I’m getting so inspired on Instagram these days and when I approached Eloise from @mightymother_ if we could take a tour of her Montessori-style home, I was delighted when she said “Absolutely!”.
Eloise (28) lives with her husband, Sam (30), and daughter, Frida (18 months), in London. Eloise is a Hypnobirthing antenatal educator and doula and her husband works in the social sector. Eloise has a lovely blog, Frida Be Mighty, where she blogs about Montessori in the home and gentle parenting.
And this is their beautiful home. You are sure to be inspired by these spaces. I love everything set up at Frida’s height including flowers on her little table and cosy spaces to read. They have taken such care to include her in all parts of their home while having beautiful spaces for themselves too.
To find our a little more about Eloise and her family and to see more of their Montessori-style home, read on.
1. How did you find out about Montessori?
My mother used many things from the Montessori method with me when I was a young child – I still remember the sand paper letters she made for me! So when I was pregnant with my daughter I had a vague idea that Montessori was a positive way to raise and teach children. Once Frida was born I spent time reading some of the excellent Montessori blogs which are out there, I bought a few books, and slowly started to make some changes to our home.
2. What do you find resonates most with you about the Montessori approach?
My husband and I are firm believers in gentle parenting, that is, treating our daughter with the same respect, tolerance, and kindness which we would treat an adult whom we held in high esteem. The Montessori approach fits so well with gentle, respectful parenting. For me, following the child is an essential part of parenting mindfully and gently. Being child-led and raising Frida with a Montessori ethos for me goes hand in hand.
I love that Montessori parents tend to have a high level of confidence in their children’s natural abilities – I don’t mean they are pushy, or that every Montessori parent thinks their child is a genius – but I think that the Montessori approach encourages parents to help children achieve things independently, such as toileting, helping themselves to snacks, choosing their clothes and activities, and so on,from an early age. I find this very empowering. I suppose that’s a long winded way of saying that the Montessori approach genuinely believes in children, and sees them as capable individuals who can achieve brilliant things, fuelled by their own intrinsic motivation rather than praise or punishment. What a wonderful way of looking at young children!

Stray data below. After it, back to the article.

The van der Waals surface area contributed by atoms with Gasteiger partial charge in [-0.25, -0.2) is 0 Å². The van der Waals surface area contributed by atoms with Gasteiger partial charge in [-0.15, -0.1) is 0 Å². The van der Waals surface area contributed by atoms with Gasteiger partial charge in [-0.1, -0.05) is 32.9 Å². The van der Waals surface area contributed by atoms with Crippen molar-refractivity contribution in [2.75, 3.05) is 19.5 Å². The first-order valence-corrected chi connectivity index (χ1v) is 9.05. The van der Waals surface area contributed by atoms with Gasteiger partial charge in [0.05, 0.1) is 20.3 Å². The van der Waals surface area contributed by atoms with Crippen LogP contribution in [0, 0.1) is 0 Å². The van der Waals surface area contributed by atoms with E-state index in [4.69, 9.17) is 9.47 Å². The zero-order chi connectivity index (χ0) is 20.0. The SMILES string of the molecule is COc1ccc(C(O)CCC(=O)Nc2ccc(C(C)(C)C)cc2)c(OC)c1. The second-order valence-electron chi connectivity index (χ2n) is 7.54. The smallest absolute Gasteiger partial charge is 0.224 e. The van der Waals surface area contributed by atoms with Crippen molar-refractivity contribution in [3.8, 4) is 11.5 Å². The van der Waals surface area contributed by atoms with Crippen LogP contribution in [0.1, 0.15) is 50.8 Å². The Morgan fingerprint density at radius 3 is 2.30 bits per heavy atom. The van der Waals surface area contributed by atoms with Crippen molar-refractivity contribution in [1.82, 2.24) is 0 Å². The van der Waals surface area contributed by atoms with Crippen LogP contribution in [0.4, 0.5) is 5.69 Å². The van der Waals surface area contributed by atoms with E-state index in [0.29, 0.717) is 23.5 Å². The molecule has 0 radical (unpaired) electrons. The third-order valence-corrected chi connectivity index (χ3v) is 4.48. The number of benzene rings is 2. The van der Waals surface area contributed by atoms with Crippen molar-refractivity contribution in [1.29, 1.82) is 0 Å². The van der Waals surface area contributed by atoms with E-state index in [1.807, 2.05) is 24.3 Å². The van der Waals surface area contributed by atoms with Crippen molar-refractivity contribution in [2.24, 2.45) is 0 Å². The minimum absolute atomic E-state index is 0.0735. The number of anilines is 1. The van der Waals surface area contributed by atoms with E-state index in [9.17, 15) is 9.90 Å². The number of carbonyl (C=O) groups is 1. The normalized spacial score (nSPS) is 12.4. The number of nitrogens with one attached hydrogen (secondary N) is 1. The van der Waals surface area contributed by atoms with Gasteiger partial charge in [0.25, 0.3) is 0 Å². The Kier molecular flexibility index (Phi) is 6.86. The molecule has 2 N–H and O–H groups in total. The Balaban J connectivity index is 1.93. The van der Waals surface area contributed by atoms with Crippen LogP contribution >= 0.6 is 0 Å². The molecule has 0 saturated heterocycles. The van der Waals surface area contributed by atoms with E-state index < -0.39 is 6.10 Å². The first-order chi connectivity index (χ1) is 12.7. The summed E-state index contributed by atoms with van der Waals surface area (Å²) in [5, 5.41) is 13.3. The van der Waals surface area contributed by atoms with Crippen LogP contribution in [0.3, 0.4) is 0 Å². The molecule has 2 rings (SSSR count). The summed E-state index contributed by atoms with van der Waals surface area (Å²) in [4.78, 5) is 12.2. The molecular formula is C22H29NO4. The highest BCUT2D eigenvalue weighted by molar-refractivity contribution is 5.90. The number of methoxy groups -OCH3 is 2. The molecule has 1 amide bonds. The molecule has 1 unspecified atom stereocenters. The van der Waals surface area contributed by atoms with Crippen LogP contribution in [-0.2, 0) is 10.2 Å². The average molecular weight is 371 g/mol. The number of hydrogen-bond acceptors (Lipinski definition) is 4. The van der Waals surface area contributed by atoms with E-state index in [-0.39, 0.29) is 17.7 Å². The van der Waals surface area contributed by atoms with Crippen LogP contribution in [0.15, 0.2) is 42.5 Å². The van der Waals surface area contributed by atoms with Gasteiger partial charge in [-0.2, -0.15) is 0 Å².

I also find the focus on open-ended, beautiful materials really resonates with me and what I need from our home. I don’t get much sleep still, so I have a need for our home to be restful. People often comment that our home is fairly tidy and calm for one which also houses a toddler! I think that not drowning in a sea of plastic toys is just as good for us as parents as it is for Frida – I don’t feel annoyed or stressed by her toys, and nothing makes a horrible sound when she pushes a button. Her materials engage us as parents just as much as they engage Frida, which makes playing with her a real joy.
3. What is currently your favourite thing to do at home with Frida?
Frida is currently very much in a sensitive period for language, and her vocabulary is just exploding at the moment, with new words every day and longer sentences forming all the time. So my absolute favourite thing to do is just sit and chat to her whilst she plays or uses her art materials. She is just starting to play imaginatively, so she might be serving me tea or cooking me noodles, or she might be putting her baby to bed. I love sitting and just observing her; this age is so magical, and I wish I could just press pause sometimes!
We also spend a lot of time reading – since she was tiny Frida has been a real book worm, which suits us well as parents! Neither I nor my husband have any self control when it comes to buying Frida books so she already has a lot. I love nothing more than pulling a pile of books into bed, getting snuggled under the covers with her, and reading for as long as she likes.